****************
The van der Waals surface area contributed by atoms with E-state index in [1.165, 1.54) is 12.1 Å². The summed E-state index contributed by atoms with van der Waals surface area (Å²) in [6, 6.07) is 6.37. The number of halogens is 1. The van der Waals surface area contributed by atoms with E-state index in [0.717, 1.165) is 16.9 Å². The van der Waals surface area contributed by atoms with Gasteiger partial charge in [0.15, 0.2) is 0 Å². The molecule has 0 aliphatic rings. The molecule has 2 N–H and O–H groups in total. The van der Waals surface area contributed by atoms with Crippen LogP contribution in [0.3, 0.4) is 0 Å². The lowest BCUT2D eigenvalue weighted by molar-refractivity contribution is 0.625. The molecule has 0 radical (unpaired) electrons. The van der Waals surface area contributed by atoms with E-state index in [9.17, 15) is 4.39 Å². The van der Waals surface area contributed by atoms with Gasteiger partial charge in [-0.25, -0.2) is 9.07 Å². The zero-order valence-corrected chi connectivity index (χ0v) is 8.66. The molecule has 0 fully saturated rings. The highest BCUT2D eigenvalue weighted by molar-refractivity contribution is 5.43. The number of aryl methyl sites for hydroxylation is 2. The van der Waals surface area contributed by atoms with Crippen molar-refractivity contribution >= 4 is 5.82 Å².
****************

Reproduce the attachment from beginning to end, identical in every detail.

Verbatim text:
The van der Waals surface area contributed by atoms with E-state index in [1.165, 1.54) is 12.1 Å². The summed E-state index contributed by atoms with van der Waals surface area (Å²) in [6, 6.07) is 6.37. The number of halogens is 1. The van der Waals surface area contributed by atoms with E-state index in [0.717, 1.165) is 16.9 Å². The van der Waals surface area contributed by atoms with Gasteiger partial charge in [0.15, 0.2) is 0 Å². The molecule has 0 aliphatic rings. The molecule has 2 N–H and O–H groups in total. The van der Waals surface area contributed by atoms with Crippen LogP contribution in [0.3, 0.4) is 0 Å². The lowest BCUT2D eigenvalue weighted by molar-refractivity contribution is 0.625. The molecule has 0 radical (unpaired) electrons. The van der Waals surface area contributed by atoms with E-state index in [9.17, 15) is 4.39 Å². The van der Waals surface area contributed by atoms with Gasteiger partial charge in [-0.25, -0.2) is 9.07 Å². The zero-order valence-corrected chi connectivity index (χ0v) is 8.66. The molecule has 0 fully saturated rings. The highest BCUT2D eigenvalue weighted by molar-refractivity contribution is 5.43. The number of aryl methyl sites for hydroxylation is 2. The van der Waals surface area contributed by atoms with Crippen molar-refractivity contribution >= 4 is 5.82 Å².